Preprocessor Macro Definition

Preprocessing macros only take effect when Cocos Effect is compiled. Different combinations of preprocessing macros will generate different codes to better manage the content of Cocos Effect code, and the generated shader code is redundant and efficient.

Preprocessing macros only take effect when Cocos Effect is compiled, and different combinations of preprocessing macros generate different code to better manage Cocos Effect code content while generating non-redundant and efficient shader code.

Cocos Creator will collect all macro definitions that appear in Cocos Effect when loading resources, and then display them in the Inspector panel, which is convenient for users to make visual adjustments, as shown in the following figure:


Taking the use of the preprocessing macro USE_TEXTURE as an example, the code example is as follows:

CCProgram unlit-vs %{
    // ...

The declaration rules for macro definitions are as follows:

  • All macro definitions default to false, so when defining a simple macro definition (such as a macro for a boolean switch), its default value cannot be specified, but can be modified through the Inspector panel or code. If there is a mutually exclusive relationship between certain macros in the design (cannot be true at the same time), it can be handled by using the macro declared by tag. For details, please refer to the Macro Tags section below.
  • All custom macros that appear in Shader will be explicitly defined at runtime (the default value is 0), so except for GLSL language built-in macros (extensions at the beginning of GL_, etc.), please do not use #ifdef or #if defined is used for judgment, otherwise the execution result will always be true;
  • Macro definitions can be used not only in CCProgram to control the code logic within the macro definition, but also in CCEffect to associate the display state of editable properties with the macro definition.

As shown below, mainTexture will only be displayed on the Inspector panel when the USE_TEXTURE preprocessor macro is turned on:

CCEffect %{
    # ...
        mainTexture:  { value: white, editor: { parent: USE_TEXTURE } }
        # ...

CCProgram unlit-fs %{
    // ...
    vec4 frag () {
        #if USE_TEXTURE
          // Handle mainTexture logic


Macro Tags

Although the effect compiler will try to be smart and collect all pre-processing branches, sometimes there are more complicated cases:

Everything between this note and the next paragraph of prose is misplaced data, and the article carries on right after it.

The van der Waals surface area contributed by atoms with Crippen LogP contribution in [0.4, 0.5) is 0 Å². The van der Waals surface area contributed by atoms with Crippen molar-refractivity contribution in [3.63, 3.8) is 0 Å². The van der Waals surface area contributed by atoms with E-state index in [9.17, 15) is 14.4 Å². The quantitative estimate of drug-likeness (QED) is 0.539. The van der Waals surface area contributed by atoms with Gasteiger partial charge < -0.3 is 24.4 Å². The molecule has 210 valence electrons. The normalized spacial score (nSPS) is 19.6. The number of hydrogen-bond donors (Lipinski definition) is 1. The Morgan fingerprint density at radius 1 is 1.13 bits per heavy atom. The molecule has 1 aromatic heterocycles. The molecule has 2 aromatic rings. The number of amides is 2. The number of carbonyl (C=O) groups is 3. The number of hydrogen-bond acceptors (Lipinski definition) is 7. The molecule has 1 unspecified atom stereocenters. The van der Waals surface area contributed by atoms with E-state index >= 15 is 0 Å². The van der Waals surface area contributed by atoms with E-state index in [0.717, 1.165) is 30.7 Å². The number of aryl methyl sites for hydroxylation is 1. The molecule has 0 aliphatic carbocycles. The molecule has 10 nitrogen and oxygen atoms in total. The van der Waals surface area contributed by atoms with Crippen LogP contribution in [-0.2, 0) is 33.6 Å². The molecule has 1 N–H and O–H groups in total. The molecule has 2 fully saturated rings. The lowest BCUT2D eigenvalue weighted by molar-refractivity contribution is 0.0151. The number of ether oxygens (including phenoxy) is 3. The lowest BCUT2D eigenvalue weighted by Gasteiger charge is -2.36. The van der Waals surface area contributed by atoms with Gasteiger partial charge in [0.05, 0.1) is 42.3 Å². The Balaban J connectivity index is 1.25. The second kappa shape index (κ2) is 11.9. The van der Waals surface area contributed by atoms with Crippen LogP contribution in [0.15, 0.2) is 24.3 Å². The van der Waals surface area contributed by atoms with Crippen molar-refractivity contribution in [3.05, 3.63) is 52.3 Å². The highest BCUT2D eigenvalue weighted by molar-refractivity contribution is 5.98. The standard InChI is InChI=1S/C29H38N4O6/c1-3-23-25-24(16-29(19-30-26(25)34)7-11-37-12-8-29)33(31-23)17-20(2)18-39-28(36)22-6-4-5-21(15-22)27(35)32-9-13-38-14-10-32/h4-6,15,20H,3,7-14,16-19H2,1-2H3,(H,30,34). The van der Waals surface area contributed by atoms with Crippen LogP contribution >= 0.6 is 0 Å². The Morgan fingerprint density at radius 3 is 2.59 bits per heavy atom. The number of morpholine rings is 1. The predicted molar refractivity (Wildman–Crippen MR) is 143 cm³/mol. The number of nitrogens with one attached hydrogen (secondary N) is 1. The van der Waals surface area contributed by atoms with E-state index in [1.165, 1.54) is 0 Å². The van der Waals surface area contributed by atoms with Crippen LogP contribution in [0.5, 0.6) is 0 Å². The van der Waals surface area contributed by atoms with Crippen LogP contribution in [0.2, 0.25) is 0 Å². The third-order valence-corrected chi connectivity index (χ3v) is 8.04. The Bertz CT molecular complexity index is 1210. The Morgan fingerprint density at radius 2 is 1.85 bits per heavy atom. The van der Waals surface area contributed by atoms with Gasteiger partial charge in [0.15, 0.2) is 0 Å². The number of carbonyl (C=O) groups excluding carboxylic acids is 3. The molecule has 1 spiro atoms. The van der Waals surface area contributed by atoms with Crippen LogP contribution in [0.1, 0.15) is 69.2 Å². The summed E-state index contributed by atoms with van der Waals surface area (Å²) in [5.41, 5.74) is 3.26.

// macro defined within certain numerical 'range'
#if LAYERS == 4
  // ...
#elif LAYERS == 5
  // ...
// multiple discrete 'options'
float metallic = texture(pbrMap, uv).METALLIC_SOURCE;

For these special usages, you'll have to explicitly declare the macro, using macro tags:

Tag Description Default Value Usage
range A two-element array, specifying minimum and maximum value, both inclusive [0, 3] For macros with bounded range. The bound should be as tight as possible
options An arbitrary-length array, specifying every possible options nothing For macros with discrete, explicit choices

Declarations for the above case are:

#pragma define-meta LAYERS range([4, 5])
#pragma define-meta METALLIC_SOURCE options([r, g, b, a])

The first line declares a macro named LAYERS, with possible range of [4, 5].

The second line declares a macro named METALLIC_SOURCE, with four possible options: 'r', 'g', 'b', 'a'.


  1. every tag accepts a single parameter, in the syntax of YAML.
  2. Before v3.5, the syntax for Macro Tags feature is #pragma define, but from v3.5, the syntax will be automatically upgraded to #pragma define-meta during effect migration process, please pay attention to use the right syntax if you are writing new effect or using external effects without meta file.

Function-like Macros

Due to lack of native support in WebGL platform, functional macros are provided as an effect compile-time feature, all references will be expanded in the output shader.

This is an good match for inlining some simple utility functions, or similar code repeating several times.

In fact, many built-in utility functions are functional macros:

#pragma define CCDecode(position) \
  position = vec4(a_position, 1.0)
#pragma define CCVertInput(position) \
  CCDecode(position);         \
  #if CC_USE_SKINNING         \
    CCSkin(position);         \
  #endif                      \
  #pragma // empty pragma trick to get rid of trailing semicolons at effect compile time

Meanwhile, same as the macro system in C/C++, the mechanism does nothing on checking the Hygienic Macro WikiPedia Entry. Any issues will have to be dealt with by developers manually:

// please do be careful with unhygienic macros like this
#pragma define INCI(i) do { int a=0; ++i; } while(0)
// when invoking
int a = 4, b = 8;
INCI(b); // correct, b would be 9 after this
INCI(a); // wrong! a would still be 4

Note: Before v3.5, the standard define in glsl is occupied by Functional Macros, so developers aren't able to use standard define like #ifdef or #ifndef. But from v3.5, the syntax of Functional Macros is upgraded to #pragma define. All Functional Macros will be automatically upgraded during effect migration process, and developers can directly use standard defines inn the shader. Just need some extra attention to use the right syntax if you are writing new effect or using external effects without meta file.

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